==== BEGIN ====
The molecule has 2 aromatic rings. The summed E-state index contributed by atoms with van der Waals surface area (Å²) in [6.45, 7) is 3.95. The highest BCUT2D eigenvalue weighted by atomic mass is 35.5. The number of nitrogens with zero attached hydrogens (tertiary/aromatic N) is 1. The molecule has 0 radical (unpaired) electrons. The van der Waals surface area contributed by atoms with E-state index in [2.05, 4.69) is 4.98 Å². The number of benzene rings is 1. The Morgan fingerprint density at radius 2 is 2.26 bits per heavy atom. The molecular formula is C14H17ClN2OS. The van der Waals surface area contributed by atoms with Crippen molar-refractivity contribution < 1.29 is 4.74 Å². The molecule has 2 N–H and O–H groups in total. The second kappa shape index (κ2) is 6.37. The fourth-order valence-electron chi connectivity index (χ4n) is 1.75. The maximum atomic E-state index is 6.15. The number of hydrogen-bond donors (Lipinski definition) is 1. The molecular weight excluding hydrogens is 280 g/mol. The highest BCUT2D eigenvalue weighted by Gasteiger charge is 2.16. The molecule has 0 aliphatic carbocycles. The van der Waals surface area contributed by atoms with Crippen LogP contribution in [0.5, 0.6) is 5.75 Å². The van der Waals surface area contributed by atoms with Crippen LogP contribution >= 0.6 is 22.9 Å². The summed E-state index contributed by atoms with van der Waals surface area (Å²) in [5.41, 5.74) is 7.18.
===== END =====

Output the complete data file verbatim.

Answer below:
The molecule has 2 aromatic rings. The summed E-state index contributed by atoms with van der Waals surface area (Å²) in [6.45, 7) is 3.95. The highest BCUT2D eigenvalue weighted by atomic mass is 35.5. The number of nitrogens with zero attached hydrogens (tertiary/aromatic N) is 1. The molecule has 0 radical (unpaired) electrons. The van der Waals surface area contributed by atoms with E-state index in [2.05, 4.69) is 4.98 Å². The number of benzene rings is 1. The Morgan fingerprint density at radius 2 is 2.26 bits per heavy atom. The molecular formula is C14H17ClN2OS. The van der Waals surface area contributed by atoms with Crippen molar-refractivity contribution < 1.29 is 4.74 Å². The molecule has 2 N–H and O–H groups in total. The second kappa shape index (κ2) is 6.37. The fourth-order valence-electron chi connectivity index (χ4n) is 1.75. The maximum atomic E-state index is 6.15. The number of hydrogen-bond donors (Lipinski definition) is 1. The molecular weight excluding hydrogens is 280 g/mol. The highest BCUT2D eigenvalue weighted by Gasteiger charge is 2.16. The molecule has 0 aliphatic carbocycles. The van der Waals surface area contributed by atoms with Crippen LogP contribution in [0.5, 0.6) is 5.75 Å². The van der Waals surface area contributed by atoms with Crippen LogP contribution >= 0.6 is 22.9 Å². The summed E-state index contributed by atoms with van der Waals surface area (Å²) in [5.41, 5.74) is 7.18.